La Perouse area

Kamay Botany Bay National Park

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La Perouse is the northern headland of Kamay Botany Bay National Park, near Maroubra. You'll find fantastic walks, diving spots and historic sites just a quick trip from Sydney's centre.

Read more about La Perouse area

The area was named after the French explorer who arrived in Botany Bay a week after the First Fleet, and whose disappearance was a long held mystery. Find out about the area’s history and Aboriginal culture at La Perouse Museum (open Sundays only), or take a guided tour of Bare Island Fort.

The best scuba diving and snorkelling spots are around the La Perouse headland and Bare Island. If you’re feeling energetic, strap on your boots and hike the coastal Henry Head walking track from Anzac Parade to Cape Banks via the Endeavour Lighthouse.

Pack a picnic dinner to enjoy at La Perouse Point as the sun sets, with scenic views of Botany Bay, Kurnell and the Pacific Ocean – where
Captain Cook and Comte de Lapérouse sailed from all those years ago.

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Visitor info

All the practical information you need to know about the La Perouse area.

Getting there and parking

Get driving directions

Get directions

    To get to La Perouse area in Kamay Botany Bay National Park from Sydney:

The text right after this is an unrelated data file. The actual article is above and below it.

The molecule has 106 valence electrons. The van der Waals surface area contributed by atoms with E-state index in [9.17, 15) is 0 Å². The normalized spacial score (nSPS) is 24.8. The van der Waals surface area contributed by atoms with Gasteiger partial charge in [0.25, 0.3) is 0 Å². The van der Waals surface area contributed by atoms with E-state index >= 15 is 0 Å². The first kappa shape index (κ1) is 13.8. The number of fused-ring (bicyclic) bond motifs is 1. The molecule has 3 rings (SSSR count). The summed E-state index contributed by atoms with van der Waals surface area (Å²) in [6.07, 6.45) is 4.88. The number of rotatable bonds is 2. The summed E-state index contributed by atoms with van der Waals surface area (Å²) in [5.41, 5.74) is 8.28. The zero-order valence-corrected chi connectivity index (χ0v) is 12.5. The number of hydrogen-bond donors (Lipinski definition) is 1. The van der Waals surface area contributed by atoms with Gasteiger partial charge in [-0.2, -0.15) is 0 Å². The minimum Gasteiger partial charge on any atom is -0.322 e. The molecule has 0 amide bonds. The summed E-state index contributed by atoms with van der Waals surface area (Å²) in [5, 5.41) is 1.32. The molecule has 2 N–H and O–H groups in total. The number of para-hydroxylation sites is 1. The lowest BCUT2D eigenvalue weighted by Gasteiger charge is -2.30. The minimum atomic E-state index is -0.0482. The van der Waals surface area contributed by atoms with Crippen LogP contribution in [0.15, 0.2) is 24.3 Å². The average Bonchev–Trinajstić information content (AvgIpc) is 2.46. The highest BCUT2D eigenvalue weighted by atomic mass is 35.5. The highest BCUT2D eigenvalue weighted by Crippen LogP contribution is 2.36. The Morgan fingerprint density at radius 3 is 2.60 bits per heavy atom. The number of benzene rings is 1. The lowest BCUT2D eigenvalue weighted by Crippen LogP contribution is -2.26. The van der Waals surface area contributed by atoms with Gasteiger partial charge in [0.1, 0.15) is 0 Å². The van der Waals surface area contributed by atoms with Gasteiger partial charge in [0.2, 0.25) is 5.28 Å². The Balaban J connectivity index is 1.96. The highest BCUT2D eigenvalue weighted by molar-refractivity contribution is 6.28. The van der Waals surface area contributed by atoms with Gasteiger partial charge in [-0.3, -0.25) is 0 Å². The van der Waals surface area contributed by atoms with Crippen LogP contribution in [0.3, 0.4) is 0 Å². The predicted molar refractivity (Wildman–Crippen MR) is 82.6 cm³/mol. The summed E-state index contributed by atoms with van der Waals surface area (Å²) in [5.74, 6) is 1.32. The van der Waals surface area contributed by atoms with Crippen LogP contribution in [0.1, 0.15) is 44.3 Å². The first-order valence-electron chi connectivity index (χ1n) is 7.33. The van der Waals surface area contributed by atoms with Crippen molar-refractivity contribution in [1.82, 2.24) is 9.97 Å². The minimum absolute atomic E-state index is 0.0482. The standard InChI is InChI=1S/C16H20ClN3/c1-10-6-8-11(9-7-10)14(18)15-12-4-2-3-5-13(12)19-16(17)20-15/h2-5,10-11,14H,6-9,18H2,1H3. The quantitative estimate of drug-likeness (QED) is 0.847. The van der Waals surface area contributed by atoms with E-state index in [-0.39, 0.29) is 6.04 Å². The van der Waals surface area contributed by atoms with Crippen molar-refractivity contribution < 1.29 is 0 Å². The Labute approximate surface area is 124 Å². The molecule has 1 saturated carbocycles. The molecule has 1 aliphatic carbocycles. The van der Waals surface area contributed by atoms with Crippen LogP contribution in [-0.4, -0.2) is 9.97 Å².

• The park is about 17km from Circular Quay
    • Vehicle entry into the park is via Henry Head Lane off Anzac Parade
    • La Perouse Museum is located on the headland at the end of Anzac Parade.



    • Parking is available at Cape Banks including designated disabled spots
    • Street parking is available nearby on Anzac Parade, La Perouse (spaces limited on weekends)

    By public transport

    La Perouse is accessible by bus. Visit Transport for NSW for details.

    Best times to visit

    With its picturesque beaches and bays, this coastal park is unmissable in summer but its countless historic attractions, wildlife and walking tracks make it a joy to visit any time of year.


    Take Jennifer Street boardwalk or Henry Head walking track to see the beautiful flowers and birdwatch - and if you're lucky, spot humpback whales returning south. Visit in November when daylight saving begins in NSW - it's lighter for longer and the area is open until 8.30pm.


    Bring your snorkel or scuba gear and explore the rocky reefs around Bare Island and Congwong Bay to meet some of the bay’s diverse sea life and maybe glimpse a weedy sea dragon. Or just cool off with a quiet saltwater swim at Congwong Beach which overlooks Bare Island and Botany Bay.


    Set off on the extended Henry Head walk to photograph the SS Minmi shipwreck, just off Cape Banks (low tide only). From Cape Banks you might see migrating humpback whales swimming close to the coast as they migrate north. Parking is available nearby.


    Maps and downloads

    Fees and passes

    There are no park entry fees in La Perouse area but you'll need to pay to tour Bare Island. Park entry fees apply in the Kurnell area of Kamay Botany Bay National Park, only.